It was integral that my wife and I became familiar with these concepts early in our lives. We have not had to believe in them suddenly as a result of our tragic circumstances. Had we only now begun to hold on to these ideas, it could perhaps have been explained as wishful thinking, as the wish creating the thought.

With us this is certainly not the case. The question of whether there is life after death was often put to us, well before the loss of our Boruch, at a time when we could never have imagined that something like this would happen to us. After all, you read about such accidents in the paper. You know that these things occur. But you just don’t pay attention. You never really consider that this, Heaven forbid, may actually happen to you.

In the days when the future still smiled upon us, we had already read and learned about these matters. We had come to understand that there is a prelude and an epilogue to earthly life — a “before” and a “hereafter.” We knew that Boruch had existed before he was born into our family. Perhaps he had already been “on earth” more than once. And now we knew that he lived on in that other, immaterial state.

It is a great comfort to know this: He is still alive.

Yes, he is still alive — it is true — but not here, with us. How we miss him. We want to feel him, kiss him, embrace him — physically. Why was he not allowed to live here any longer?

I remember a story I read in Chassidic literature concerning a child who lived only two years. When the little boy died, his broken-hearted mother went to see the Ba’al Shem Tov and poured out her heart before him. The Ba’al Shem Tov listened patiently; he then explained to the boy’s mother that the soul of her child had already descended to this world once before. After that earlier incarnation, this soul, a very special soul, still was in need of a tikkun - a repairing purification. Therefore, the soul had to be born again in a child. And when, at the end of two years, the task was completed, the soulreturned “above.”

I believe that this must be true of Boruch as well. His task on earth was completed and there was no need for him to continue living here — on earth, just as Boruch Nehemia had completed his task on earth in the camp of the Nazis. In His infinitely great wisdom, G‑d arranges that.

All right, agreed; G‑d arranges that. Nonetheless, nonetheless, I wonder: Could the all-powerful G‑d not have arranged this in some other way, without the need to take our child away?

Rabban Yohanan Ben Zakkai

One evening, during the days of the shiva, someone tells about Rabban Yochanan ben Zakkai, a Sage of the Talmud, whose son died. “Comfort me,” he asked his disciples.

Rabbi Eliezer spoke up. “Adam lost a son too. Nevertheless, he found consolation.”

But Rabban Yohanan only retorted, “Why do you add to my sorrow the sorrow of someone else?”

Rabbi Yehoshua spoke in turn: “Job had sons and daughters, and he lost them all. Nevertheless he found consolation.”

Again Rabban Yohanan only answered, “Why do you add to my sorrow the sorrow of someone else?”

Then Rabbi Yosse said, “Aharon had two exceptional sons who both died on the same day. Yet Aharon was comforted.”

This too Rabban Yohanan rejected with the same words.

Rabbi Shimon then rose and spoke: “King David lost a son, and was nevertheless comforted.”

Rabban Yohanan reacted as before.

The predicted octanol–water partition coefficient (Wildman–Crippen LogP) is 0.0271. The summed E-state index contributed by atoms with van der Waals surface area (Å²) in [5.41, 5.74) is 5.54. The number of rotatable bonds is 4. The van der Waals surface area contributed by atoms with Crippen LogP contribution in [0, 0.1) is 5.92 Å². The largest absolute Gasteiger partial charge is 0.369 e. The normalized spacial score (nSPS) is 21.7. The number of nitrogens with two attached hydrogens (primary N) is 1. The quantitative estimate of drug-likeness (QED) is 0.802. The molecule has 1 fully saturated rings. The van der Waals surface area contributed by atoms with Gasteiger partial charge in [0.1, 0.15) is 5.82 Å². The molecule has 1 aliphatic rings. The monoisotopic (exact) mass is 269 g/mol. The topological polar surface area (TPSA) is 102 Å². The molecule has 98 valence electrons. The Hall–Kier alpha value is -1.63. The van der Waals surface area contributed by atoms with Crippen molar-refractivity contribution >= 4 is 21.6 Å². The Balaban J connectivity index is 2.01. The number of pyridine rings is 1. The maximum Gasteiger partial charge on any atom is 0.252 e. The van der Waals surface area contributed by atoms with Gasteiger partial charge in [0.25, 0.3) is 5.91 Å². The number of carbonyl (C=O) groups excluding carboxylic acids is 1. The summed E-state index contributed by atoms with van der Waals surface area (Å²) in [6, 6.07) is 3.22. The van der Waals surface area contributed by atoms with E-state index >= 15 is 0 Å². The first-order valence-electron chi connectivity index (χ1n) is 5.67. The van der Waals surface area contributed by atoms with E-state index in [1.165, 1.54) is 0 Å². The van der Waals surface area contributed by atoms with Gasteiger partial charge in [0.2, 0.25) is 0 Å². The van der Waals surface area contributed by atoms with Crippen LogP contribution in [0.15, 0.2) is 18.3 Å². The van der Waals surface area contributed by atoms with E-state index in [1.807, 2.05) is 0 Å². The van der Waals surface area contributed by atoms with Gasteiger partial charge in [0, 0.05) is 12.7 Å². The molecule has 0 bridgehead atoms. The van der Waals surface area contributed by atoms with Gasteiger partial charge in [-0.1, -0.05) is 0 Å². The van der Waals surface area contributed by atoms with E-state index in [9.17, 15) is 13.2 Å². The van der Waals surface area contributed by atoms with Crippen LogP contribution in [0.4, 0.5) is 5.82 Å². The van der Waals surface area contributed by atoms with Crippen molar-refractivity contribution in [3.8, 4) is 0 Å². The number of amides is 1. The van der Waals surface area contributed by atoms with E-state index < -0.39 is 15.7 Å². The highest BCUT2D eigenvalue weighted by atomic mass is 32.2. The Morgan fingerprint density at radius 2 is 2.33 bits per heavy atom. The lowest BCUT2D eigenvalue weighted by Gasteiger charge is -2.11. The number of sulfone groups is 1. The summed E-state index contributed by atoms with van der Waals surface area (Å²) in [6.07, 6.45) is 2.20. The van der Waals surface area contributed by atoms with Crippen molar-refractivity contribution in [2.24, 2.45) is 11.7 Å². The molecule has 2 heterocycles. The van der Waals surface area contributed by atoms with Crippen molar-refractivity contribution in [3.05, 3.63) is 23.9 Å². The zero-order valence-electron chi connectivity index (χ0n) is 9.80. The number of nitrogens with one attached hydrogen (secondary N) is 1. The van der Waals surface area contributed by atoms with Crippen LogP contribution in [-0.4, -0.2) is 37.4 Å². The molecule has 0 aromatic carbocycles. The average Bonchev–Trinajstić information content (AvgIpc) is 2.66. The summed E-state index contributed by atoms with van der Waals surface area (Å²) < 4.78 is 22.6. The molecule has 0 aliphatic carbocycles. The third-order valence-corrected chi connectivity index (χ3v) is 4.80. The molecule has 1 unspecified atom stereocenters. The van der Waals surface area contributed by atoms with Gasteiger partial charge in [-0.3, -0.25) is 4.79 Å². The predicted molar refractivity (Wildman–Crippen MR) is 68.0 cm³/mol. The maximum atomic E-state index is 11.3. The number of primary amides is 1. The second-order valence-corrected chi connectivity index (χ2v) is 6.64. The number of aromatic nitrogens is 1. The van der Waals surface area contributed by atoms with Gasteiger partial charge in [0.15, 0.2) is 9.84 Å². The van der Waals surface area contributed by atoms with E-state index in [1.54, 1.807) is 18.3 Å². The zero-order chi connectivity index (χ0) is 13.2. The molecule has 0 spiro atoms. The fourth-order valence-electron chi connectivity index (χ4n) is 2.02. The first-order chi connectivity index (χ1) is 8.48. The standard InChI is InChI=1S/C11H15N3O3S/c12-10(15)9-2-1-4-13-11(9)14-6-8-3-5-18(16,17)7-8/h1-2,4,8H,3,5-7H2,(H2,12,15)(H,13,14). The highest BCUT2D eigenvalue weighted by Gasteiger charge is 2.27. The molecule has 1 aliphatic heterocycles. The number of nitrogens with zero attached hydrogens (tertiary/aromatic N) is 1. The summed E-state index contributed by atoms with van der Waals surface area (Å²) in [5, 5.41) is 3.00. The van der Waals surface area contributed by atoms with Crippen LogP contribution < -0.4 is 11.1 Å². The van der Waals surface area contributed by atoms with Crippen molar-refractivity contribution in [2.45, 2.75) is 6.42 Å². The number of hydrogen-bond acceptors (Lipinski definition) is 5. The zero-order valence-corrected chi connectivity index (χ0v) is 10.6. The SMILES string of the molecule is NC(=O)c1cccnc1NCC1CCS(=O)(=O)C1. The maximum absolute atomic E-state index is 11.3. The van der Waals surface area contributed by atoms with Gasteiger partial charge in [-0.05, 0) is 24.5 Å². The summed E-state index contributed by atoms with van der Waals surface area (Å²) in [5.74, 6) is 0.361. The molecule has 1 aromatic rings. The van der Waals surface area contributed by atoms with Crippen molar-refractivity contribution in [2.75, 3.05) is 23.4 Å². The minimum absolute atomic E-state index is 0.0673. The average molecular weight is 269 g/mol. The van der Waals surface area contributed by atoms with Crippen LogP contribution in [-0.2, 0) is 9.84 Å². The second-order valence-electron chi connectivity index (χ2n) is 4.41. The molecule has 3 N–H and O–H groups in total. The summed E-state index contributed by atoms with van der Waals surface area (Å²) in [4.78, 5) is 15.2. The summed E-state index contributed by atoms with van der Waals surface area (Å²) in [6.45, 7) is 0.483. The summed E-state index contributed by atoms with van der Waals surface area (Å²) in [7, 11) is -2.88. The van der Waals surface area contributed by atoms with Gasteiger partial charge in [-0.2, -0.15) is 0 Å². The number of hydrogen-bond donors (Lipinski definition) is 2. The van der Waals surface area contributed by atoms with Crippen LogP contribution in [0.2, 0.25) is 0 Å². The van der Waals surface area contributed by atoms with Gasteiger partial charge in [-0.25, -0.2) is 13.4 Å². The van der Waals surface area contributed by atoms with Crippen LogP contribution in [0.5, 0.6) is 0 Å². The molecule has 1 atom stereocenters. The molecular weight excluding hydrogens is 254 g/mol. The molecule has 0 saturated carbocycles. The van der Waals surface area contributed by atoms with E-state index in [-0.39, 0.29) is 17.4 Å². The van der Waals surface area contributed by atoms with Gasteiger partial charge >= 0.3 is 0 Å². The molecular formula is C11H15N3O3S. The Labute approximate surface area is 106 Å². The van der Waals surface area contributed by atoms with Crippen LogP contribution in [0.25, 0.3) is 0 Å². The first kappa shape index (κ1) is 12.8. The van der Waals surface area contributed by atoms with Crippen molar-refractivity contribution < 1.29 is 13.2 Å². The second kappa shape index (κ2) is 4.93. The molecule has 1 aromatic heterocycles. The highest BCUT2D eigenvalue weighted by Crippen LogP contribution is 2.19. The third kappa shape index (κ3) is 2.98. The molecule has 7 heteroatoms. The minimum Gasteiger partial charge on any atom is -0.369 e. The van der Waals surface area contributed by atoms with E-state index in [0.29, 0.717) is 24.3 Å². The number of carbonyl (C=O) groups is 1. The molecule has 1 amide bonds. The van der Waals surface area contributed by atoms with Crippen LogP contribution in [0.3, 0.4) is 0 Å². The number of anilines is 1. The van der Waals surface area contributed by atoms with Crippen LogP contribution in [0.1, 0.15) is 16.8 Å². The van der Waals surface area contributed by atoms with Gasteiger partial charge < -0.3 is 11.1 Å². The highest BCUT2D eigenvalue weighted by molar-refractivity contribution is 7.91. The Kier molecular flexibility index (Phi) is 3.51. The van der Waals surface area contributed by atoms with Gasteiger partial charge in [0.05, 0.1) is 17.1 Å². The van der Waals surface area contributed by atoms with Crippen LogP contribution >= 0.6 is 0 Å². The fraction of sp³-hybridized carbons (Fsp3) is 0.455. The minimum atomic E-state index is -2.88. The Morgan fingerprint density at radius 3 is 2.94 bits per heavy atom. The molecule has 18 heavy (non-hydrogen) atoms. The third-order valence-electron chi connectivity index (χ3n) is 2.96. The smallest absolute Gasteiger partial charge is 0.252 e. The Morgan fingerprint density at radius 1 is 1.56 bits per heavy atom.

Then Rabbi Elazar ben Arach spoke: “Allow me to tell you this story: A king entrusted one of his subjects with a precious object to keep safe for him, and the man worried incessantly, for he had to return this object to the king undamaged. Only when he returned the precious thing to the king intact was he relieved of his anxiety. You, my teacher, are in the same situation. You had a son who has left this world without sin. Let it be a consolation that you have returned to G‑d in a perfect state what He entrusted to you.”

Elazar, you have comforted me!” Rabban Yohanan said.

I wondered why the words of Rabbi Elazar ben Arach were able to give Rabban Yohanan comfort, while those of the other Sages were not. If you know that something is part of life, that it happens, that it has occurred frequently, do you not experience your pain differently than if it had affected you alone? Why, then, did the words of the other Sages have no effect?

True, such knowledge can change the quality and nature of your suffering, but this knowledge does not comfort. Rabbi Elazar, however, gave Rabban Yohanan a different way of looking at the tragic event in his life: He had not been deprived of his son; rather, he had returned him. Rabban Yohanan had received his son as a loan. He had not owned him. Everything a man thinks he owns is, in fact, merely a loan. He may use it, cherish it, but he must know that he may have to return it at any moment.

Rabbi Meir and his wife Bruria

The same idea is expressed in the story of Bruria, the wife of Rabbi Meir. Their two sons suddenly died on a Shabbat, and the mother laid the bodies in the bedroom. When her husband came home, she said, “A long time ago someone entrusted a precious stone to me for safekeeping. I have kept and cherished that stone carefully. Now the owner has come back. Should I return that precious stone to him?” When Rabbi Meir answered in the affirmative, she led him to the bedroom.

The same thought is discussed by Rabbi Schneur Zalman of Liadi, founder of Chabad Chassidism, in the fourth part of his renowned work, the Tanya. There was a time when I began to learn this exposition by heart...

My wife and I too will have to absorb the idea that we have not been deprived of Boruch; we “only” gave him back.